Forty-five years after Carrie’s murder, I search through the New York Library’s aptly named newspaper morgue. I read everything I can find about Carrie. I scan the New York and Indiana papers for months before and after her murder. The ephemera surrounding her death distracts me. Yankee scores. African famine. Watergate. Unimportant, long-ago-bullshit.
I give all the info I find to Sergeant Tom, my photographer, and ask him to look into Carrie’s murder for me. He’s long retired but has friends in the Cold Case Squad. They owe him a favor so they look long and hard but Carrie’s case file is missing.
“Don’t worry, Tommy. It’s in there somewhere. It’s just misplaced.”
Actress slain. File missing. Presumed misplaced.
Not much of an ending. So, I can’t end here.
Maybe this way –
Still chasing her ghost, I look online for everything, anything about Carrie. I wander around her Indiana town via Google Maps. I lay a wreath on her tombstone via Find-A-Grave. (Her father was buried in that same cemetery a mere seven years after Carrie was – no doubt her killer’s second victim.)
From a Kokomo, Indiana newspaper I learn that a teenage poem of Carrie’s had been read aloud at her funeral. The title of her poem? “What Is Death?” I don’t have the answer to Carrie’s question. Maybe she does. Now. Maybe her question holds the answer to mine – “Why does her murder haunt me so?”
Online I find a long-abandoned “Question-and-Answer” thread begun by an Indiana college student who was writing a term paper about Carrie’s murder. The student posted some questions. Someone in Indiana, who claimed to have known Carrie, posted some answers.
I don’t cry on 9/11. I cry on 9/12. I cry while watching a news report about people who had escaped the Twin Towers before they collapsed. One survivor says that as he walked down fifty flights of stairs with terrified co-workers, he was amazed to see a line of firemen loaded with equipment walking up. Up! Up to who knew what? “I’ll never forget the faces of those young men,” he says. “They all had blue eyes.”
That’s when I cry.
Of course, they all had blue eyes, you dumb fuck. They were New York City firemen. Every real New Yorker knows that New York firemen are Irish. New York cops, too. And, plenty of them died on 9/11. They were Irish kids from the street. Irish kids from the stoop. We went to St. John’s together and served Mass together. We got ascared at horror movies together and played stickball and swapped baseball cards and wrestled on the sidewalk and gave each other fat lips and black eyes. They called me “wop” and I called them “mick.” Their fathers and grandfathers and great-grandfathers had been cops and firemen. They’d sit on the stoop and shake their Irish heads and tell me that we should have unleashed Patton. They’d take a slug from the beer they clutched in their big Irish mitts and teach me that Joe McCarthy was right. They’d warn me about pinko-commie attack that was headed our way. And, they were right! And, I wept like a sonofabitch for their kind.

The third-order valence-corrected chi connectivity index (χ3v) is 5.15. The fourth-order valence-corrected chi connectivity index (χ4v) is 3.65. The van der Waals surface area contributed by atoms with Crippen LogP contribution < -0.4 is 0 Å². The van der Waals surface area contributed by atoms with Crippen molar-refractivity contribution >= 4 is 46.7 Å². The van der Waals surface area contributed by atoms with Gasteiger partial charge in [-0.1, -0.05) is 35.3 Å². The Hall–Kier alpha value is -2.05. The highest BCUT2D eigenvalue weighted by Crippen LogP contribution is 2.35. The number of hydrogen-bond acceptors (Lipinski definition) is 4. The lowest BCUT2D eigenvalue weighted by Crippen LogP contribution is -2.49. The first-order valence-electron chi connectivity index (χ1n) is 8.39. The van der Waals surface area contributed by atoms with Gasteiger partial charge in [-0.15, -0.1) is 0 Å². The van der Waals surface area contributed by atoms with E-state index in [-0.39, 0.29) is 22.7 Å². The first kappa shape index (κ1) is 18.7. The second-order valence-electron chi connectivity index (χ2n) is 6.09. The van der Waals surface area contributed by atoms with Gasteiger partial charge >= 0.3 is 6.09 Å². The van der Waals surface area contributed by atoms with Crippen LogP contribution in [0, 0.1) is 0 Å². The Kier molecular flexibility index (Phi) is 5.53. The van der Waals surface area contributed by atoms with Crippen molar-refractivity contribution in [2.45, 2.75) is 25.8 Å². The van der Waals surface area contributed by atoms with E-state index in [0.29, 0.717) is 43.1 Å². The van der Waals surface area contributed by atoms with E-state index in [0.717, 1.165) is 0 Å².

The cops ask anyone who knew Carrie to get in touch. So, I get in touch and they offer to send a squad car to pick me up in Manhattan. But, I tell them, “You don’t have to do that. I’m from Brooklyn. I know how to get there. I’ll save you some time.” This is when I become a suspect. Figures. I know Brooklyn. I knew Carrie. I get to the stationhouse and it is right out of Kojak.
Who chose this vomit-green paint for all municipal buildings in New York?
The cops put me in an interrogation room and leave me there for thirty minutes.
A long, sweaty thirty minutes.
A that’s a two-way mirror and they’re watching me right now, thirty minutes.
A hold-on, I’m-a-suspect, thirty minutes.
Whoa. Wait a minute. Did I kill Carrie? I’ve never killed anyone as far as I know but maybe this is what it’s like to be a killer – you blank the crime out. Missing time. Wait a minute. Where was I last night? Was that dream I had about Carrie’s death a few nights ago the way my homicidal-maniac brain filtered reality? Did I kill Carrie?